PostPosted: Tue Nov 27, 2012 9:23 am    Post subject: Re: My First Day At Hobart Reply to specific post Reply with quote

This probably won't apply to you, but I've seen a lot of kids to into a vocational school with a little bit of field experience and think they know more than a 60-year old seasoned instructor. They will cop an attitude with the authority at the school and then they've got an immediate two strikes against them. Good luck with your career.
 
Back to top
View user's profile
JMOR
Tractor Guru


Joined: 13 Aug 2007
Posts: 22564


Report to Moderator

PostPosted: Tue Nov 27, 2012 9:34 am    Post subject: Re: My First Day At Hobart Reply to specific post Reply with quote

You probably hit on one big treason that I'm not a teacher. That being the difference in a student who is there because they want to learn & have a real interest instead of have to be where they don't want to be & have no interest! Mad
 
Back to top
View user's profile
Puddles
Tractor Expert


Joined: 02 Nov 2007
Posts: 1878


Report to Moderator

PostPosted: Tue Nov 27, 2012 9:40 am    Post subject: Re: My First Day At Hobart Reply to specific post Reply with quote

Lanse glad your first day went well.
Are you going to stay there long enough to get into pipe welding?
As I've told you many times before, the money is in pipe welding! Or at least learn how to weld pipe. Most everywhere you go now a days they test you on pipe.
 
Back to top
View user's profile
bg/mo
Long Time User


Joined: 28 Apr 2009
Posts: 677


Report to Moderator

PostPosted: Tue Nov 27, 2012 9:43 am    Post subject: Re: My First Day At Hobart Reply to specific post Reply with quote

Just a question , when you are done with school then what ? will you have a job straight from school? or is school to get certified?
 
Back to top
View user's profile
sflem849
Tractor Guru


Joined: 15 Jan 2007
Posts: 6198
Location: SE Wisconsin

Report to Moderator

PostPosted: Tue Nov 27, 2012 9:43 am    Post subject: Re: My First Day At Hobart Reply to specific post Reply with quote

Sounds like everything went well. Have fun and learn a lot!

I have blueprint reading next semester on Monday nights. From what I hear it is the biggest downer of my Industrial Maint program.

I looked it up, there is a TSC in Troy. Maybe they need you! Laughing
20 S STANFIELD RD TROY OH 45373
(937) 335-6600
 
Back to top
View user's profile
Lanse
Tractor Guru


Joined: 21 Jul 2007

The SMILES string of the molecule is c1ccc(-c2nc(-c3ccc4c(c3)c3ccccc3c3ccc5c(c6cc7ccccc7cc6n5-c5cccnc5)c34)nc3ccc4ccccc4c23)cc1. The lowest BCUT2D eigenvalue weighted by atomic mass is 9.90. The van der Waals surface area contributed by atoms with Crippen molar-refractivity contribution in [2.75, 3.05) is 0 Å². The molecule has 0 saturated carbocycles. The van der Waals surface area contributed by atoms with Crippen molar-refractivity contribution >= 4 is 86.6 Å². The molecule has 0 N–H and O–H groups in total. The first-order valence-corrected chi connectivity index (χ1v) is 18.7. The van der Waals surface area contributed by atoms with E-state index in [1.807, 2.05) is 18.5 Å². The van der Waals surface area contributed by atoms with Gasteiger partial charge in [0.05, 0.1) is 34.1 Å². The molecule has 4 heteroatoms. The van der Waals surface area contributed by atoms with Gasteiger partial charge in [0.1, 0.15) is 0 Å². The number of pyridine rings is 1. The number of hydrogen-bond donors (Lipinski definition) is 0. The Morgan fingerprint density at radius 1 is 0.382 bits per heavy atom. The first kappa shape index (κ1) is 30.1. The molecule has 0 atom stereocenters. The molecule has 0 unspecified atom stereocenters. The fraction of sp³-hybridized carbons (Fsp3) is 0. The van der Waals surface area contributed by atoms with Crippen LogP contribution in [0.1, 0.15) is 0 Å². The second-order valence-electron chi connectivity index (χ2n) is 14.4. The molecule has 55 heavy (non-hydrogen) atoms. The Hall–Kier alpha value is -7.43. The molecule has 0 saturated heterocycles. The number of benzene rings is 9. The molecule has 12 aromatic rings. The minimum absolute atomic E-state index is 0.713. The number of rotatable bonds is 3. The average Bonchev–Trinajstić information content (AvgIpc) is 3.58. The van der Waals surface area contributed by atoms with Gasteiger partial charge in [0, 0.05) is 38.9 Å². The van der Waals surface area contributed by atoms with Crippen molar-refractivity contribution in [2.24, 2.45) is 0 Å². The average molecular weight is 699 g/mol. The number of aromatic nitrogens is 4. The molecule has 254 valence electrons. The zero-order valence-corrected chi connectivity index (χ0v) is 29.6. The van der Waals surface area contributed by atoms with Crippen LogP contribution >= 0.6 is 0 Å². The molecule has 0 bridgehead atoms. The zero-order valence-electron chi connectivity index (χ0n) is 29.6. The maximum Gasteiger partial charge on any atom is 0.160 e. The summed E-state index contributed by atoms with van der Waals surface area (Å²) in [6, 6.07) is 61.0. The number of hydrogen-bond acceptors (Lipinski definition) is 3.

Posts: 4989
Location: Brookville, OH

Report to Moderator

PostPosted: Tue Nov 27, 2012 10:14 am    Post subject: Re: My First Day At Hobart Reply to specific post Reply with quote

I AM going to school to get certified, but theres a lot of other things I need to learn too. Gonna try to find a job when I get out. The teachers say it should be easy, and everyone talks about the shortage of weldors.

But to be fair, any school will tell you that. So, I'll just gonna try it and hope for the best Smile
 
Back to top
View user's profile AIM Address
Lanse
Tractor Guru


Joined: 21 Jul 2007
Posts: 4989
Location: Brookville, OH

Report to Moderator

PostPosted: Tue Nov 27, 2012 10:15 am    Post subject: Re: My First Day At Hobart Reply to specific post Reply with quote

Thanks Puddles!

YES!! Im there for the 9 month comprehensive course. The 5
month course is just structural welding, but you can take an
optional 9 month course that INCLUDES 4 months of pipe
welding.

Which I've chosen to. I figure its only 4 months, and if I don't do
it, I might kick myself for as long as I live.

But, YOU were probably the single biggest reason why I did, its
all you talk about :P

Thanks!! Smile
 
Back to top
View user's profile AIM Address
Puddles
Tractor Expert


Joined: 02 Nov 2007
Posts: 1878


Report to Moderator

PostPosted: Tue Nov 27, 2012 10:18 am    Post subject: Re: My First Day At Hobart Reply to specific post Reply with quote

I keep reading where they are begging for weldors in the oil patch, (Northern Mid West). So much work there for skilled labor, but not enough housing for everybody.
 
Back to top
View user's profile
Puddles
Tractor Expert


Joined: 02 Nov 2007
Posts: 1878


Report to Moderator

PostPosted: Tue Nov 27, 2012 10:21 am    Post subject: Re: My First Day At Hobart Reply to specific post Reply with quote

Lanse wrote:
(quoted from post at 11:15:44 11/27/12)YES!! Im there for the 9 month comprehensive course. The 5
month course is just structural welding, but you can take an
optional 9 month course that INCLUDES 4 months of pipe
welding.

Which I've chosen to. I figure its only 4 months, and if I don't do
it, I might kick myself for as long as I live.